Great Britian fish suppers could become more like those enjoyed in Spain and Portugal, according to data being presented at the British Ecological Society’s annual meeting in Liverpool this week.
Led by Dr John Pinnegar of Cefas (Centre for Environment, Fisheries and Aquaculture Science), the research reveals that as UK waters warm due to climate change, cold water fish such as cod are gradually being replaced by warm water species like squid.
“Our models for 2025 and beyond suggest that seawater temperature may continue to rise in the future. As a result, UK waters will become more hospitable for some species and less suitable for others, with the overall result that most commercial species will move northwards,” he said.
Cefas has been monitoring North Sea fish populations for the past 114 years. Using detailed records of where fish are caught and of water temperature, Cefas has been able to detect long-term changes in abundance and relate them to climate change and fishing intensity – as well as predict what the North Sea might look like in future.
The data show that squid numbers have increased dramatically over the past 35 years. In 1984, Cefas found squid at only 20% of its 76 survey stations in the North Sea, compared with 60% in 2014.
But while squid is on the rise, cod numbers have been slow to recover after overfishing. From a total stock biomass of 1.3 million tonnes in 1971, cod numbers fell to their lowest recorded level of 124,000 tonnes in 2004.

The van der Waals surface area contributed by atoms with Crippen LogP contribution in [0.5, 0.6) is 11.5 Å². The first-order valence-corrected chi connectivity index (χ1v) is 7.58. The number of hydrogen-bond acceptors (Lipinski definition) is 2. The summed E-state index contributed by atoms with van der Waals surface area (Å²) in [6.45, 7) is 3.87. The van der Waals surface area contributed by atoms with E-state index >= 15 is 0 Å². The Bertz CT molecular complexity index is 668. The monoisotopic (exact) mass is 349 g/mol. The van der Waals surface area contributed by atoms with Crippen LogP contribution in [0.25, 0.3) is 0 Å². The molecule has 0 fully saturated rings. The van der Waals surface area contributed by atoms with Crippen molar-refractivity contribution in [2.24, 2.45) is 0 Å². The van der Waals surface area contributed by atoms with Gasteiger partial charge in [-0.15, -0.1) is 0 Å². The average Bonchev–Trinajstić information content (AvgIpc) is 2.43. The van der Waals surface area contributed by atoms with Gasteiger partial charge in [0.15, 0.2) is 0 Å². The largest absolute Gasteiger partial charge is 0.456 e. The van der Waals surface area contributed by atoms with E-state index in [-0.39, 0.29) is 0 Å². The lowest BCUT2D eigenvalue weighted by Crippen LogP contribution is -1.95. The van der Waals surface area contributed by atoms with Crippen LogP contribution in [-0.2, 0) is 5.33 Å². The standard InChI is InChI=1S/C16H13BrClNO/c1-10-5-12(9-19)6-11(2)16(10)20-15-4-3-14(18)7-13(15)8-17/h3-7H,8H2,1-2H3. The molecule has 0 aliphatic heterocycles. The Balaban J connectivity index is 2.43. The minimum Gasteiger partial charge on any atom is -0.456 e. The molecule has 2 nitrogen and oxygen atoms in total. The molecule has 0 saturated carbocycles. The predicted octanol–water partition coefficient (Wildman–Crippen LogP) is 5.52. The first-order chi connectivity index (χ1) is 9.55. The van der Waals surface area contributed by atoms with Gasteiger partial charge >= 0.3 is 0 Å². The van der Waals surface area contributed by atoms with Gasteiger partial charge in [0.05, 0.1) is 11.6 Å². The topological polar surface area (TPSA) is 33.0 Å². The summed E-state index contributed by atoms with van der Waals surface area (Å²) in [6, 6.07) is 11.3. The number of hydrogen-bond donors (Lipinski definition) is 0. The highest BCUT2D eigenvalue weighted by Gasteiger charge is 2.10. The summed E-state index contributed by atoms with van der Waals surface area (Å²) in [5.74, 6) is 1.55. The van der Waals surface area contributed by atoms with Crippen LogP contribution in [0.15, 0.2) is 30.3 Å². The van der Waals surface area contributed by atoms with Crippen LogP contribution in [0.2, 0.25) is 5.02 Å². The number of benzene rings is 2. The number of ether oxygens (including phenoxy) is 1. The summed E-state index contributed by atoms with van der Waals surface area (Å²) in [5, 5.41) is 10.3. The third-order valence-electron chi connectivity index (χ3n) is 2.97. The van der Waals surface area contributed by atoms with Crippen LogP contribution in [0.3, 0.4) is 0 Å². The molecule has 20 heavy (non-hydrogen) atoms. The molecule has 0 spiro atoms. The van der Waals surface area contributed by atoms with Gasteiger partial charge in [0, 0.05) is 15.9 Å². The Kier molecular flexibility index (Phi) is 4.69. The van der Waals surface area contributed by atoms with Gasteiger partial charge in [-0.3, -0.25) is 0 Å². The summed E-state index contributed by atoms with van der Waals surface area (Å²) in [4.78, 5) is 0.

Following strengthened management of cod fishing, biomass increased to 295,000 tonnes last year. Although this level is considered sustainable, scientists believe the slow recovery is because the warming waters of the North Sea in recent years have hit cod reproduction.
The results have important implications – for both UK fish suppers and the fishing industry.
According to Dr Pinnegar: “UK consumers enjoy eating quite a limited range of seafood, but in the long term we will need to adapt our diets. In 2025 and beyond, we may need to replace cod and other old favourites with warm-water species such as squid, mackerel, sardine and red mullet.”
Warming temperatures present both threats and opportunities to the fishing industry. For example, summer squid fisheries have expanded rapidly in the Moray Firth as efforts to reduce over-fishing have prevented vessels from pursuing more traditional species such as haddock and cod.
“I would anticipate that currently small-scale fisheries targeting warm-water species such as squid, sardine and anchovy will continue to expand. They will probably represent a greater share of UK fisheries catches in 10 years’ time,” he concluded.